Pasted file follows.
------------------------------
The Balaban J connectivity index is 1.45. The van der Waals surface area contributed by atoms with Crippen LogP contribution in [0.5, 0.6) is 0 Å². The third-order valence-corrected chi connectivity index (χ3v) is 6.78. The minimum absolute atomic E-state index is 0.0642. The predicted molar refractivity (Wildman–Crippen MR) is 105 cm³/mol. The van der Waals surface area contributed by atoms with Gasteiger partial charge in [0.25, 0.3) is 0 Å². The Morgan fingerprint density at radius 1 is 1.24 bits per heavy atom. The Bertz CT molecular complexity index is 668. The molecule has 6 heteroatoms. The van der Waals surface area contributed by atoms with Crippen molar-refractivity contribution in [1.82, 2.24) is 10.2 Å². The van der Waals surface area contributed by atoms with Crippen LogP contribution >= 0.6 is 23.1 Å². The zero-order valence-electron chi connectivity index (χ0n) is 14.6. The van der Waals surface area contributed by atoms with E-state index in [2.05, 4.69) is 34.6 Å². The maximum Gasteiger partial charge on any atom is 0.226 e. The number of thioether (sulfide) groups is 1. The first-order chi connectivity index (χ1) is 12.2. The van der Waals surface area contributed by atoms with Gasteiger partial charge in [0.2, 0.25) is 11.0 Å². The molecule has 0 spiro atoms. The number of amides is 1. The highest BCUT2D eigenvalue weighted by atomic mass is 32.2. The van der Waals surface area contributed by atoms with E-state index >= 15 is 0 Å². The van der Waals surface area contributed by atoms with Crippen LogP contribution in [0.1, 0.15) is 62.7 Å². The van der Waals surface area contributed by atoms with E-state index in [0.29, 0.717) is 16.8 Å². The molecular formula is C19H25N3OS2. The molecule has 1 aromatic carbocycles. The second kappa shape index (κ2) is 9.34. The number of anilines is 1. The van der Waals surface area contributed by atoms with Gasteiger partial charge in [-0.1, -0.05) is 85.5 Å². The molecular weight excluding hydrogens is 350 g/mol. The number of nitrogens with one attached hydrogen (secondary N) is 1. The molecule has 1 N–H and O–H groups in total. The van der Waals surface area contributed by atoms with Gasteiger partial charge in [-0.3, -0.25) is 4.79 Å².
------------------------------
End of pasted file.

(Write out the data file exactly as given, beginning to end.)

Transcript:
The Balaban J connectivity index is 1.45. The van der Waals surface area contributed by atoms with Crippen LogP contribution in [0.5, 0.6) is 0 Å². The third-order valence-corrected chi connectivity index (χ3v) is 6.78. The minimum absolute atomic E-state index is 0.0642. The predicted molar refractivity (Wildman–Crippen MR) is 105 cm³/mol. The van der Waals surface area contributed by atoms with Gasteiger partial charge in [0.25, 0.3) is 0 Å². The Morgan fingerprint density at radius 1 is 1.24 bits per heavy atom. The Bertz CT molecular complexity index is 668. The molecule has 6 heteroatoms. The van der Waals surface area contributed by atoms with Crippen molar-refractivity contribution in [1.82, 2.24) is 10.2 Å². The van der Waals surface area contributed by atoms with Crippen LogP contribution >= 0.6 is 23.1 Å². The zero-order valence-electron chi connectivity index (χ0n) is 14.6. The van der Waals surface area contributed by atoms with E-state index in [2.05, 4.69) is 34.6 Å². The maximum Gasteiger partial charge on any atom is 0.226 e. The number of thioether (sulfide) groups is 1. The first-order chi connectivity index (χ1) is 12.2. The van der Waals surface area contributed by atoms with Gasteiger partial charge in [0.2, 0.25) is 11.0 Å². The molecule has 0 spiro atoms. The number of amides is 1. The highest BCUT2D eigenvalue weighted by atomic mass is 32.2. The van der Waals surface area contributed by atoms with E-state index >= 15 is 0 Å². The van der Waals surface area contributed by atoms with Crippen LogP contribution in [0.1, 0.15) is 62.7 Å². The van der Waals surface area contributed by atoms with E-state index in [0.29, 0.717) is 16.8 Å². The molecular formula is C19H25N3OS2. The molecule has 1 aromatic carbocycles. The second kappa shape index (κ2) is 9.34. The number of anilines is 1. The van der Waals surface area contributed by atoms with Gasteiger partial charge in [-0.1, -0.05) is 85.5 Å². The molecular weight excluding hydrogens is 350 g/mol. The number of nitrogens with one attached hydrogen (secondary N) is 1. The molecule has 1 N–H and O–H groups in total. The van der Waals surface area contributed by atoms with Gasteiger partial charge in [-0.3, -0.25) is 4.79 Å².